The New Balance 729 running shoe is billed as a neutral lightweight performance shoe, and kit is certainly that and more.
One of the first things you notice when slipping it on is the width and room provided. New Balance have always been providers of a selection of width fittings, but even the basic last shape is well suited to the distance runner. This wide ‘footprint’ also provides a good traction platform and the use of blown rubber also adds to the grip and cushioning.
A wedge of Ndruance rubber on the heel ensures that this section is hardwearing and three flex grooves give could flexibility for faster work.
The relatively low profile midsole gives the stability that is normally a trade off for cushioning. In this case however the use of ‘abzorb’ pads under the forefoot and heel, ensure that there is sufficient impact cushioning, even for a forefoot runner who normally suffers from metatarsal pain.
The sculpted midsole provides a natural toe-off action, which helps maintain the natural running action.
Although there is a ‘bridge’ in the midsole area beneath the arch, this has some flexibility making the shoe suitable for midfoot runners. Too few of the shoes imported into South Africa have flexibility in this area, and I believe this has resulted in many runners having calf problems in particular.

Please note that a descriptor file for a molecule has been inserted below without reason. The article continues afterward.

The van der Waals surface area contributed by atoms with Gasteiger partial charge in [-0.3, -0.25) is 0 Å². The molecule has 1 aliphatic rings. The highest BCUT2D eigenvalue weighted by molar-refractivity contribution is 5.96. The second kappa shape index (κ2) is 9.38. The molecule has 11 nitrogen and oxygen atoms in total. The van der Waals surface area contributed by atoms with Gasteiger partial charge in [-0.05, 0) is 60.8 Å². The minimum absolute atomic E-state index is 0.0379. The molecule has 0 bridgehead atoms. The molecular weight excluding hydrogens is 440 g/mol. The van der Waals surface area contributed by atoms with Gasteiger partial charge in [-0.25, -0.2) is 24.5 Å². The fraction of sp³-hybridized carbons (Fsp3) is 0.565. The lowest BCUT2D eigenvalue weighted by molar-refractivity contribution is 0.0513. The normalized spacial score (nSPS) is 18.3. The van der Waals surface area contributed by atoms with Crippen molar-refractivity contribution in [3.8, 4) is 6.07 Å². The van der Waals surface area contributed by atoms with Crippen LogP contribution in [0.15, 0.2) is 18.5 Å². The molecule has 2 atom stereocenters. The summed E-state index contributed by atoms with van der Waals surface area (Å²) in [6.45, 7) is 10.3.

The open mesh upper makes for a lighweight and airy shoe, even when sweat or rain would turn many other shoes into weight-training boots. The wide range of lace holes allow the flexibility to choose a lacing style that firmly holds the shoe in place, and the finish of materials and uppers definitely match the high standards that have come to be expected from New balance.
In coming to the above conclusions, the shoe has done over 500kms of running at different paces, from fartlek work to those long slow runs that punctuate marathon training. It has been taken off-road and in both wet and dry conditions, and in all cases has performed admirably.
In conclusion, this is a shoe which the neutral runner will find comfortable not only for training, but also for the longer racing events. With it’s low profile it may even suit those with only minor pronation and supination problems, and the Abzorb features may prove very attractive to those who normally get metatarsal pain in long runs.
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